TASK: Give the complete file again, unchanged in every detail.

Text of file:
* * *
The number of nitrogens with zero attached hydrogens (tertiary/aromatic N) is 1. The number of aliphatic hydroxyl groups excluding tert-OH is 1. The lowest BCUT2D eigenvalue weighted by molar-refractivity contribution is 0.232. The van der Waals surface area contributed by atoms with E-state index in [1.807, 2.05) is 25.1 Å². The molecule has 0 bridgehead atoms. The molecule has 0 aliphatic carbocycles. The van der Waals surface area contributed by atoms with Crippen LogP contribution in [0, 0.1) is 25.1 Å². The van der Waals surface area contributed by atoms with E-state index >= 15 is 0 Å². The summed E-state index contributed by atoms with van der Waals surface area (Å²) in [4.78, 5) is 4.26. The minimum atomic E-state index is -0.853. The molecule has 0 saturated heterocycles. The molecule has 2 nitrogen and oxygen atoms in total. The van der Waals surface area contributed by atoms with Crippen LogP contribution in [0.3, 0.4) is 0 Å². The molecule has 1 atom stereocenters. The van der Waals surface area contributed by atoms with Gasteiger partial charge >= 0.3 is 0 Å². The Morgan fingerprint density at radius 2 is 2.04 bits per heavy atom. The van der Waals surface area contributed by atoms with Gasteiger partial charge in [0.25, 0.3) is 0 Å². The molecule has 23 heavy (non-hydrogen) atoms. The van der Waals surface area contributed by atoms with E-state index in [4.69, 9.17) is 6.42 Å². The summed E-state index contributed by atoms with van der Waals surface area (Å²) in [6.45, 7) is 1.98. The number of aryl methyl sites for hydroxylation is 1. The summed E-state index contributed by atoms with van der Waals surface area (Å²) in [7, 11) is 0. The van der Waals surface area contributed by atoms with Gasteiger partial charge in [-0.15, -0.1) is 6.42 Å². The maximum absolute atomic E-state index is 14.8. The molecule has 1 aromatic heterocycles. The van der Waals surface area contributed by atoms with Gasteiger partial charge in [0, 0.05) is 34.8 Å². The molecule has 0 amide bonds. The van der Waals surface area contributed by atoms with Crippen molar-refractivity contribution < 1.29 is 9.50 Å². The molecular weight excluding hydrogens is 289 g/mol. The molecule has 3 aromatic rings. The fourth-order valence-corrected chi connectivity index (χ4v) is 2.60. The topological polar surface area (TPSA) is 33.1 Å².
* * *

The number of nitrogens with zero attached hydrogens (tertiary/aromatic N) is 1. The number of aliphatic hydroxyl groups excluding tert-OH is 1. The lowest BCUT2D eigenvalue weighted by molar-refractivity contribution is 0.232. The van der Waals surface area contributed by atoms with E-state index in [1.807, 2.05) is 25.1 Å². The molecule has 0 bridgehead atoms. The molecule has 0 aliphatic carbocycles. The van der Waals surface area contributed by atoms with Crippen LogP contribution in [0, 0.1) is 25.1 Å². The van der Waals surface area contributed by atoms with E-state index >= 15 is 0 Å². The summed E-state index contributed by atoms with van der Waals surface area (Å²) in [4.78, 5) is 4.26. The minimum atomic E-state index is -0.853. The molecule has 0 saturated heterocycles. The molecule has 2 nitrogen and oxygen atoms in total. The van der Waals surface area contributed by atoms with Crippen LogP contribution in [0.3, 0.4) is 0 Å². The molecule has 1 atom stereocenters. The van der Waals surface area contributed by atoms with Gasteiger partial charge >= 0.3 is 0 Å². The Morgan fingerprint density at radius 2 is 2.04 bits per heavy atom. The van der Waals surface area contributed by atoms with Gasteiger partial charge in [0.25, 0.3) is 0 Å². The molecule has 23 heavy (non-hydrogen) atoms. The van der Waals surface area contributed by atoms with E-state index in [4.69, 9.17) is 6.42 Å². The summed E-state index contributed by atoms with van der Waals surface area (Å²) in [6.45, 7) is 1.98. The number of aryl methyl sites for hydroxylation is 1. The summed E-state index contributed by atoms with van der Waals surface area (Å²) in [7, 11) is 0. The van der Waals surface area contributed by atoms with Gasteiger partial charge in [-0.15, -0.1) is 6.42 Å². The maximum absolute atomic E-state index is 14.8. The molecule has 1 aromatic heterocycles. The van der Waals surface area contributed by atoms with Gasteiger partial charge in [0, 0.05) is 34.8 Å². The molecule has 0 amide bonds. The van der Waals surface area contributed by atoms with Crippen molar-refractivity contribution < 1.29 is 9.50 Å². The molecular weight excluding hydrogens is 289 g/mol. The molecule has 3 aromatic rings. The fourth-order valence-corrected chi connectivity index (χ4v) is 2.60. The topological polar surface area (TPSA) is 33.1 Å².